Several years ago, a good friend decided to move ahead with egg donation after much soul searching. She asked for my help. She is Chinese, her husband Caucasian, and they really didn’t know where to get started - how to seek out a Chinese egg donor whose ethnicity was the same as hers. At the time, finding an Asian egg donor wasn’t easy, and as a result many available donors were commanding a high fee. Today, many donor egg agencies and fertility clinics advertise their availability of Asian donors and specifically recruit them. Once you get over the hurdle of accepting that you’ll need an egg donor to have a baby, it’s gotten easier to find one who matches your ethnicity requirements.
Weight can seriously affect a couple’s chance of getting pregnant. Twelve percent of all infertility issues are weight related and being overweight or underweight has unique consequences for men and women. The goal of fertility specialists is to understand the relationship between weight and infertility with each fertility patient and then work to eliminate non-disease factors.
A surrogacy case gone wrong in Great Brittian once again makes the case that you must protect yourself.
a blog by Suzanne Rico, March 12, 2014
Surrogacy is not for the faint of heart. As a mother who carried her first child to term and used a surrogate for the second, I am intimately familiar with the risks—and rewards—of having someone else carry your child. But as someone who was also a “do-it-yourself-er”—meaning I did not use a surrogacy agency—the story of a child in Great Britain who, effectively, now has two mothers after an independent surrogacy arrangement went sideways, is frightening.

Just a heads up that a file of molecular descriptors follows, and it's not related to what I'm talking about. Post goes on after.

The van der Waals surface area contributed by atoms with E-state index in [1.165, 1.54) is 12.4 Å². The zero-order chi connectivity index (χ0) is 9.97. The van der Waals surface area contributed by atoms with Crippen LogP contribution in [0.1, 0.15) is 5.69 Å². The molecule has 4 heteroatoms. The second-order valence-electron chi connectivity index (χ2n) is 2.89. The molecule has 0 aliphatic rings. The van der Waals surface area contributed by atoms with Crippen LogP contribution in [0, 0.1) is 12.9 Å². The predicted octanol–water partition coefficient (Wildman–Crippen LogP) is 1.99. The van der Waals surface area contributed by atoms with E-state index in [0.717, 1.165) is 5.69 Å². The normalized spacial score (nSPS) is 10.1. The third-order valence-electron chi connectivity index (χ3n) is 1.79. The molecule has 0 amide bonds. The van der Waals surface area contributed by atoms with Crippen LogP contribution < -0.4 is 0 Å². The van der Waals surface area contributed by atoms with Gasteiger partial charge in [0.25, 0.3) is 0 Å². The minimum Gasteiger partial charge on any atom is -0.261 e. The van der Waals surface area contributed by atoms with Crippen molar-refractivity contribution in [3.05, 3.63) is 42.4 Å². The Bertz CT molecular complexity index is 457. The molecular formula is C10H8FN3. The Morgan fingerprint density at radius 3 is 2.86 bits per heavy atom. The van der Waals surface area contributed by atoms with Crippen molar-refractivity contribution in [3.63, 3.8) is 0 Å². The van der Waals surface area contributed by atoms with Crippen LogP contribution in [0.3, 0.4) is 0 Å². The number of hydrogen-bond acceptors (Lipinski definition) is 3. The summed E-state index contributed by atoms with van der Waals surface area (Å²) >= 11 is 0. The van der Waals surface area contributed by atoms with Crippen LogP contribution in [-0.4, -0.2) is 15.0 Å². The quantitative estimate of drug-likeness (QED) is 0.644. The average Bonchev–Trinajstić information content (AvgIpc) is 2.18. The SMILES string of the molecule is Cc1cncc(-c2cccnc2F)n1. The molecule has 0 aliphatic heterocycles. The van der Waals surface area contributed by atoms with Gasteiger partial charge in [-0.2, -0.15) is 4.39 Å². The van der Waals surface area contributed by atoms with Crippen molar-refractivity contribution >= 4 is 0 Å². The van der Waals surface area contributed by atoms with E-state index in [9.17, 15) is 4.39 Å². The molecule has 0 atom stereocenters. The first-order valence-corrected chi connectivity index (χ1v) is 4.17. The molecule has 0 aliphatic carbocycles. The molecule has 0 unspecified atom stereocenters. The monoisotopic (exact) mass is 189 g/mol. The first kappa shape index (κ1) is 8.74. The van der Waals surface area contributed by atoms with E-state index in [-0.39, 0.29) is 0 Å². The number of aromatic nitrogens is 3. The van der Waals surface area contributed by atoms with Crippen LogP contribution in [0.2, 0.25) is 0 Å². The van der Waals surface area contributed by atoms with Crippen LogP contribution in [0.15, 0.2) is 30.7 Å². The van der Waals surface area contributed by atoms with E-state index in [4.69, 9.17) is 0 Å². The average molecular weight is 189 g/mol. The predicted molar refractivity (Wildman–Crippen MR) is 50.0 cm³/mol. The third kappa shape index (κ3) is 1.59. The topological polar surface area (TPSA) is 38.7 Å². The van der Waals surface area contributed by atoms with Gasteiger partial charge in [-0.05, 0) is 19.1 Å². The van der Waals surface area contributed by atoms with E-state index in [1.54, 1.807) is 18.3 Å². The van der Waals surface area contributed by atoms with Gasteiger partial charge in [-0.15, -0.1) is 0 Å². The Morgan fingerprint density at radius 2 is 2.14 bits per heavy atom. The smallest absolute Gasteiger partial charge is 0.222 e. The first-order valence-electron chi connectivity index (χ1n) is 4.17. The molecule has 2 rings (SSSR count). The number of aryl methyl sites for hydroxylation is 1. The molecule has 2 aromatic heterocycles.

written in partnership with Southern California Reproductive Center March 7, 2014
Increasingly, LGBT women and men are having biological families. We spoke with the doctors at Southern California Reproductive Center, to get answers to top questions on how to get started building your family if you are in a same sex relationship, are transgendered, or have a transgendered partner.
New research on how aging affects a man's fertility
a blog by Suzanne Rico, March 5, 2014
I was 40 years old when I had my first child and 42 with my second, so the biological clock was a favorite topic of my physicians plus well meaning family and friends. Not once, however, through seven IVFs and four miscarriages, was my husband’s age raised as a red flag, even though he was beginning his fourth decade at the same time he was trying to begin a family.